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Biti moves to stabilise banking sector outlined

Biti moves to stabilise banking sector outlined

Friday, 17 February 2012 11:09

Chris Muronzi

FINANCE minister Tendai Biti and Reserve Bank governor Gideon Gono on 
Thursday announced reforms which they expect to improve liquidity and 
stability in the banking sector, including, among other things, ordering 
financial institutions to remit offshore funds and barring bank shareholders 
from day to day management positions.

The move to remit funds kept in offshore accounts is meant to address 
liquidity problems in the financial sector and the economy at large.

“With effect from March 1, 2012, banks will, therefore, be required to 
maintain in their Nostro Accounts a maximum of 25% of their balances 
off-shore,” said Biti.

“The maximum rises to 30% from June 1, 2012.  This would also be in 
acknowledgement of the absence of a prudent statutory liquidity ratio.”
A Nostro account is an account held in a foreign country by a domestic bank, 
denominated in the currency of that country. Nostro accounts are used to 
facilitate settlement of foreign exchange and trade transactions.

Biti said amounts in excess of the set thresholds would have to correspond 
to a bank’s demonstrable pending international payment obligations.
Allaying fears, Gono said the offshore balances will continue to be eligible 
for liquid asset ratio requirements.

Gono cited an improvement in liquidity already, saying the Reserve Bank 
would lift the previously announced cash withdrawal limits with effect from 
March 1 2012. Banks were encouraged to continuously apply the Know Your 
Customer (KYC) principle in order to avoid the abuse of cash. The bank was 
further urging the use of plastic money and cheques.

Gono alluded to an improvement in the RTGS where he said average RTGS 
balances had maintained a sustained increase from US$91,8 million in 
December 2011 to US$119,3 million in January 2012 and further to US$153,5 
million for the first half of February 2012. The central bank governor 
disclosed that as at February 3 2012  the total banking sector deposits were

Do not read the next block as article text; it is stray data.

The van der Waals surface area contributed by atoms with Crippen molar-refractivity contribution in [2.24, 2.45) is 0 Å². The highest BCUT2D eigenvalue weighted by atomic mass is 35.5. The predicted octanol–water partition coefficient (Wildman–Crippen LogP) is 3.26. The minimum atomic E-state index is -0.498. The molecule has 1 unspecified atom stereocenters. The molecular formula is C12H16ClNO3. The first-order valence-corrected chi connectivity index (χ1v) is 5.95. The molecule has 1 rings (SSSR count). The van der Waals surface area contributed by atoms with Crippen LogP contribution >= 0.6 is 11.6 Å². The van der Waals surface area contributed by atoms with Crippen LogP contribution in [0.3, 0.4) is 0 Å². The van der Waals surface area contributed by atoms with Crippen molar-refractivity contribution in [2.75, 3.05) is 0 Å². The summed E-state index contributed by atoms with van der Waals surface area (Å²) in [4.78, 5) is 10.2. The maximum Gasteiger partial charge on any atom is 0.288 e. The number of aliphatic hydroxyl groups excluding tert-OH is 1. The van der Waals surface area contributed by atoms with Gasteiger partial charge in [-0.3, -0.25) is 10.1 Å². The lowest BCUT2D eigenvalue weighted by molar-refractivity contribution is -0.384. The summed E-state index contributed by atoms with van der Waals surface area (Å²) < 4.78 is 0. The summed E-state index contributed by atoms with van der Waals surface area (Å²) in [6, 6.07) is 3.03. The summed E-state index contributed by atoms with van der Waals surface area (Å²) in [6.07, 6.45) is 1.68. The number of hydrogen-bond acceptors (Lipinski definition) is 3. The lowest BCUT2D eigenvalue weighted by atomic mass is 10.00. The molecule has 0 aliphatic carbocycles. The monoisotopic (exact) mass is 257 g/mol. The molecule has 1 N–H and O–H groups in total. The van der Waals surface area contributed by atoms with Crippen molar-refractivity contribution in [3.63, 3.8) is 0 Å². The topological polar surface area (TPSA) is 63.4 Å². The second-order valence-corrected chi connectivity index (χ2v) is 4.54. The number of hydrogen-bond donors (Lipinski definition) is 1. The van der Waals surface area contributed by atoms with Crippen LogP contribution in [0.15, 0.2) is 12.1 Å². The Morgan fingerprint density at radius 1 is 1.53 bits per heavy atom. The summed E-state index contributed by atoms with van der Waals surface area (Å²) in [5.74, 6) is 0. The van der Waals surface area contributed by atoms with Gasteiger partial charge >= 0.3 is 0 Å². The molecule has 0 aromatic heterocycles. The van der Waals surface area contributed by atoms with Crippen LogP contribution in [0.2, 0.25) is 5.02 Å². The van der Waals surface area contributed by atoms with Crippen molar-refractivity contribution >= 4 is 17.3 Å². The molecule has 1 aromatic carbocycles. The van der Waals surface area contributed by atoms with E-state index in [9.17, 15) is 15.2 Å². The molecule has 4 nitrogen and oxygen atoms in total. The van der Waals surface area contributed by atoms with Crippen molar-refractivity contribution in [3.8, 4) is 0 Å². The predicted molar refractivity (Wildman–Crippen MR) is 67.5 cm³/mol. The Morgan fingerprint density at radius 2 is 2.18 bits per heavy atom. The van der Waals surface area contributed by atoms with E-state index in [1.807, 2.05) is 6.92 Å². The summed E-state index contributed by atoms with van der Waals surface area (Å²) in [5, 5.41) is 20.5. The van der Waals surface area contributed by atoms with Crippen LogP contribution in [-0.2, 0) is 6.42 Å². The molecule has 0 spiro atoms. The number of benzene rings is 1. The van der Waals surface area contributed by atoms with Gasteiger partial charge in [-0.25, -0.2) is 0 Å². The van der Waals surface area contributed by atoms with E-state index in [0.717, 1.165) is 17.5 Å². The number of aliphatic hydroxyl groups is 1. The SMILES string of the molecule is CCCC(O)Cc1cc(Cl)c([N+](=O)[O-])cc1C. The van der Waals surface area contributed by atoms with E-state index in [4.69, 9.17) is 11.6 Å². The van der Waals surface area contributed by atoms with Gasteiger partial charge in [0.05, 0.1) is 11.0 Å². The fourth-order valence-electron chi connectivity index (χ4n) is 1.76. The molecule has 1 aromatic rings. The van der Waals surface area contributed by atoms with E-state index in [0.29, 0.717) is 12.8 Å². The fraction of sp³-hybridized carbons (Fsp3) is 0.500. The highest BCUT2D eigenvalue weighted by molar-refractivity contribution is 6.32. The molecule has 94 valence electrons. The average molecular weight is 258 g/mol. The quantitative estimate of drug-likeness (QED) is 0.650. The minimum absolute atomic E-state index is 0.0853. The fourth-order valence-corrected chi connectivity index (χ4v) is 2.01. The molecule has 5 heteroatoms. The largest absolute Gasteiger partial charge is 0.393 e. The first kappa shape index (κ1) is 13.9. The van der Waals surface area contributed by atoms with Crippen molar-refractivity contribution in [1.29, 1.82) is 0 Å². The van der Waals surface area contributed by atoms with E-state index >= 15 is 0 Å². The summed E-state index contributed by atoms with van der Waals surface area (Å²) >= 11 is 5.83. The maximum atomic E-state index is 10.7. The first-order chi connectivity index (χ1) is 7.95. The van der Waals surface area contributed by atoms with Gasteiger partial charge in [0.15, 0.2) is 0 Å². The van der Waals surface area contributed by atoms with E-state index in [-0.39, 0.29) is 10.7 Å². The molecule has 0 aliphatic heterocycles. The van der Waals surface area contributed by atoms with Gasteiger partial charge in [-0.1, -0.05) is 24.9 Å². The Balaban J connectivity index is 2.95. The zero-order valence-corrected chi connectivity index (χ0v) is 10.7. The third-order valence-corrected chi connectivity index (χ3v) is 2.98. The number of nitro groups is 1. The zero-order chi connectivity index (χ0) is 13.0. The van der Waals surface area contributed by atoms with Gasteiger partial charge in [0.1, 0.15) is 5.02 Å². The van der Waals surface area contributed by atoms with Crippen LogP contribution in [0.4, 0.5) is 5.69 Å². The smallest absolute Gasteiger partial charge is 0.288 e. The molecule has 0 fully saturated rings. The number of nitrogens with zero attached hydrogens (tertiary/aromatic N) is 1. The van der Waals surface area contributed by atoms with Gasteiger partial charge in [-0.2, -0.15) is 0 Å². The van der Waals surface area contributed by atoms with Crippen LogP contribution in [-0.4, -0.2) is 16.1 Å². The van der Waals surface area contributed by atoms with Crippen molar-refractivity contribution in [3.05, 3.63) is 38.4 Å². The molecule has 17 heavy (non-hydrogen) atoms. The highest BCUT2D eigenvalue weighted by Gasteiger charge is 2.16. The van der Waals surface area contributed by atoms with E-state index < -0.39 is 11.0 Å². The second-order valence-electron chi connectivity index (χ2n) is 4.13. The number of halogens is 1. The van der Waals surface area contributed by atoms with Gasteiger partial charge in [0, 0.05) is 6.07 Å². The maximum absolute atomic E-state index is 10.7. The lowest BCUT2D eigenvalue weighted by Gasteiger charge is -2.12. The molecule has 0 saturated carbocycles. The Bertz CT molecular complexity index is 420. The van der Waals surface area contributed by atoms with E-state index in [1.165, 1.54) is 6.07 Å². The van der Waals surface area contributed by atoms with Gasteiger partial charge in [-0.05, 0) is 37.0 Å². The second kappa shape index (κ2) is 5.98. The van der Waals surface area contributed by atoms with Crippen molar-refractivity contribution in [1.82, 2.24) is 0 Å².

US$3,45 billion whilst total loans were US$2,78 billion.

Taking a cue from Biti’s decision to further support the RBZ’s lender of 
last resort function, Gono said based on the size of the country’s GDP, it 
was estimated that an amount of US$150 million was required for the smooth 
functioning of the Lender of Last Resort. Against this background, 
government would avail an additional US$23 million by the end of next week 
towards the Lender of Last Resort Fund, to bring the total to US$30 million. 
Gono said the US$150 million required could not besustained by Treasury 
alone given the current challengesfacing government.

Efforts were underway to mobilise additional resources in excess of US$73 
million. In this regard, the Reserve Bank would coordinate the establishment 
of a Special Purpose Vehicle (SPV) where financial institutions and 
otherinvestors will contribute to the Lender of Last Resort Fund.
The SPV would be owned by the contributors who would be shareholdersand will 
also be represented in the board running the affairs of the fund chaired by 
the Reserve Bank.
Following the resuscitation of the Lender of Last Resort the RBZ was 
encouraging banks to improve on the subdued deposit rates currently 
prevailing in the market. The RBZ was imploring banks to take a cue from its 
Overnight Accommodation rate on the directionof their lending rates.

The RBZ is to also launch instruments to be issued against its statutory 
reserve liabilities, with features such as prescribed asset status; liquid 
asset status; half-yearly coupon; tax exemption; tradable; and overnight 
accommodation status. The paper has varying tenors of between two and four 
years and interest rates of 2,5% to 3,5% per annum respectively. Another 
option is a 15 year bond at 3% per annum.  Treasury willimmediately 
establish a Sinking Fund to cater forservicing of interest payments and 
maturities, Gono said.

In announcing measures to stabilise the banking sector yesterday, Biti said 
the proposed Banking Act review would focus on capital adequacy of banks and 
governance deficiencies in the banking sector.He said there was need to 
ensure that bank shareholders had no role to play in the management of 
banking institutions so as to limit the incidence of insider loans, abuse of 
depositors’ funds and conflict of interest.

Biti also said the Securities Act; Microfinance Bill; Insurance Act; and the 
Pensions and Provident Funds Act would be reviewed but did not elaborate on 
the nature of the changes.

Biti reiterated that banks would be compelled to merge in line with 
government’s goal of a strong financial services sector.

“It is regrettable that five banks still remain under-capitalised in spite 
of moving the deadlines for compliance several times,” said Biti. “Given the 
importance of having a strong and secure banking sector that is immune to 
systemic risk, I have mandated the Reserve Bank to develop a framework for 
mergers between the banking institutions.”He, however, said the modalities 
of mergers framework would be announced in due course.

Meanwhile Biti also announced government would issue infrastructure 
development bonds with almost the same features as the treasury bills save 
for the tenor, which will be for five years with an interest rate of 10% per 


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